The 2017 National Multifamily Housing Council Annual Meeting opened on Tuesday, January 24, in San Diego. Among the first sessions was a joint finance and tax committee discussion of the impact of the Better Way tax reform “blueprint” proposed by Republican House Speaker Paul Ryan. Representatives from the multifamily industry met with members of the House recently to learn about tax code changes proposed and to inform lawmakers about elements of the current tax code important to the industry.

While this blueprint is not yet set in stone, proposed changes in tax code would have both positive and negative effects on the multifamily sector. Here are some takeaways based on what is known so far:

Read more...Takeaways on Tax Reform from NMHC Annual Meeting

Wednesday, January 25, 2017

DFW Economic Indicators January 2017 via Dallas Fed

The Dallas–Fort Worth economy expanded in December. While job growth was lackluster and unemployment rose during the month, DFW employment grew a vigorous 2.7 percent in 2016—more than a percentage point faster than the state at 1.6 percent and the nation at 1.5 percent. Dallas and Fort Worth business-cycle indexes decelerated in December, though growth remained positive. The DFW office and industrial markets ended the year on a strong note.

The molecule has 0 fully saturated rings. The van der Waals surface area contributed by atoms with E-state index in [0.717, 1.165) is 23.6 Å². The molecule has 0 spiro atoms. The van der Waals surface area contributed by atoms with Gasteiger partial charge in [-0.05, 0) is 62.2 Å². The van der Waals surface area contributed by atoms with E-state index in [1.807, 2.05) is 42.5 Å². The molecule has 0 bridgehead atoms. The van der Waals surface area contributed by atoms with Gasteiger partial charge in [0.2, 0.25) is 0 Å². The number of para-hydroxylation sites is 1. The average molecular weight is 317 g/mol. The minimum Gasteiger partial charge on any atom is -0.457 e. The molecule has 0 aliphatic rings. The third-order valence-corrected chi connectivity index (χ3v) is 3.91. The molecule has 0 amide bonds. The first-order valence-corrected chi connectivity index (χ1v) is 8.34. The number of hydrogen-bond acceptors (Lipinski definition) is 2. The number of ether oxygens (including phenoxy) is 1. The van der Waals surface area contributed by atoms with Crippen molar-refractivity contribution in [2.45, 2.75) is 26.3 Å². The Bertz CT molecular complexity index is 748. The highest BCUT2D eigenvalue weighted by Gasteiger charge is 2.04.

Tuesday, January 24, 2017

Multifamily Execs See Market Retreating via GlobeSt.com

For the consecutive second quarter, apartment conditions as measured by the National Multifamily Housing Council’s quarterly survey showed signs of ebbing. All four indexes in the survey remained below the break-even level of 50, and two of those indexes retreated considerably from the previous quarter.

“Weaker conditions are evident across all sectors as the apartment industry adjusts to changing conditions,” says Mark Obrinsky, SVP and chief economist with NMHC. “Rising supply—particularly during a seasonally weak quarter—is causing rent growth to moderate in many markets.”

Read more...Multifamily Execs See Market Retreating | GlobeSt.com

Peak Millennial? Cities Can’t Assume a Continued Boost From the Young via The New York Times

Over the past decade, many American cities have been transformed by young professionals of the millennial generation, with downtowns turning into bustling neighborhoods full of new apartments and pricey coffee bars.

But soon, cities may start running out of millennials.

A number of demographers, along with economists and real estate consultants, are starting to contemplate what urban cores will look like now that the generation — America’s largest — is cresting.

Read more...Peak Millennial? Cities Can’t Assume a Continued Boost From the Young - The New York Times

Monday, January 23, 2017

Yardi Matrix Winter Outlook: Moderation on the Horizon? via Multi-Housing News Online